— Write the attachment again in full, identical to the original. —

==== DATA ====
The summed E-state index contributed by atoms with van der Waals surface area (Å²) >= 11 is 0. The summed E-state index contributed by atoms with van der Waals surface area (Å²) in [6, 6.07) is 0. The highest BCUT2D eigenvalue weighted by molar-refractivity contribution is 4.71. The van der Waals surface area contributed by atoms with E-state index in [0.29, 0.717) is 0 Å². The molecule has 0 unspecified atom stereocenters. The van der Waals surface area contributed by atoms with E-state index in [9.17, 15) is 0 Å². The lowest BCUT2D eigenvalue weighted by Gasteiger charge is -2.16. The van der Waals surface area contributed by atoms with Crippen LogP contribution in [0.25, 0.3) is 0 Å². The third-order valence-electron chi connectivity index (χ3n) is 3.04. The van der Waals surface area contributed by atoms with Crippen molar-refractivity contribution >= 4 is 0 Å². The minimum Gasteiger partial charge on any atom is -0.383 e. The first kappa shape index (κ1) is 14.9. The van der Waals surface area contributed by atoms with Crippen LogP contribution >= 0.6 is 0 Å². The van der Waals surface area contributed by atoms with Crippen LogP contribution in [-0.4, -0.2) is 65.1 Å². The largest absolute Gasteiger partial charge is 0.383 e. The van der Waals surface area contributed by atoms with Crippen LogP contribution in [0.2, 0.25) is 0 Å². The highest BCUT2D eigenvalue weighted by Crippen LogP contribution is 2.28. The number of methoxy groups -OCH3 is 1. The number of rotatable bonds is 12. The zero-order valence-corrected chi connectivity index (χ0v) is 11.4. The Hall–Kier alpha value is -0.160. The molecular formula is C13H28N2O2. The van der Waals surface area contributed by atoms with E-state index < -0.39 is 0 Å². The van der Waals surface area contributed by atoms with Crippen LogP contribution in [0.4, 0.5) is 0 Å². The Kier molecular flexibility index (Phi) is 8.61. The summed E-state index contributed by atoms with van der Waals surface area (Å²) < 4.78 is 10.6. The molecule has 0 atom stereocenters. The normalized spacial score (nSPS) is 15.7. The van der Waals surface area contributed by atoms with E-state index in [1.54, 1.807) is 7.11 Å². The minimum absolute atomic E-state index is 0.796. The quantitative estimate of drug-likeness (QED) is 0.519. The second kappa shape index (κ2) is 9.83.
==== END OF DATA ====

The summed E-state index contributed by atoms with van der Waals surface area (Å²) >= 11 is 0. The summed E-state index contributed by atoms with van der Waals surface area (Å²) in [6, 6.07) is 0. The highest BCUT2D eigenvalue weighted by molar-refractivity contribution is 4.71. The van der Waals surface area contributed by atoms with E-state index in [0.29, 0.717) is 0 Å². The molecule has 0 unspecified atom stereocenters. The van der Waals surface area contributed by atoms with E-state index in [9.17, 15) is 0 Å². The lowest BCUT2D eigenvalue weighted by Gasteiger charge is -2.16. The van der Waals surface area contributed by atoms with Crippen LogP contribution in [0.25, 0.3) is 0 Å². The third-order valence-electron chi connectivity index (χ3n) is 3.04. The van der Waals surface area contributed by atoms with Crippen molar-refractivity contribution >= 4 is 0 Å². The minimum Gasteiger partial charge on any atom is -0.383 e. The first kappa shape index (κ1) is 14.9. The van der Waals surface area contributed by atoms with Crippen LogP contribution >= 0.6 is 0 Å². The van der Waals surface area contributed by atoms with Crippen LogP contribution in [-0.4, -0.2) is 65.1 Å². The largest absolute Gasteiger partial charge is 0.383 e. The van der Waals surface area contributed by atoms with Crippen LogP contribution in [0.2, 0.25) is 0 Å². The highest BCUT2D eigenvalue weighted by Crippen LogP contribution is 2.28. The number of methoxy groups -OCH3 is 1. The number of rotatable bonds is 12. The zero-order valence-corrected chi connectivity index (χ0v) is 11.4. The Hall–Kier alpha value is -0.160. The molecular formula is C13H28N2O2. The van der Waals surface area contributed by atoms with E-state index < -0.39 is 0 Å². The van der Waals surface area contributed by atoms with Crippen LogP contribution in [0.4, 0.5) is 0 Å². The Kier molecular flexibility index (Phi) is 8.61. The summed E-state index contributed by atoms with van der Waals surface area (Å²) < 4.78 is 10.6. The molecule has 0 atom stereocenters. The normalized spacial score (nSPS) is 15.7. The van der Waals surface area contributed by atoms with E-state index in [1.54, 1.807) is 7.11 Å². The minimum absolute atomic E-state index is 0.796. The quantitative estimate of drug-likeness (QED) is 0.519. The second kappa shape index (κ2) is 9.83.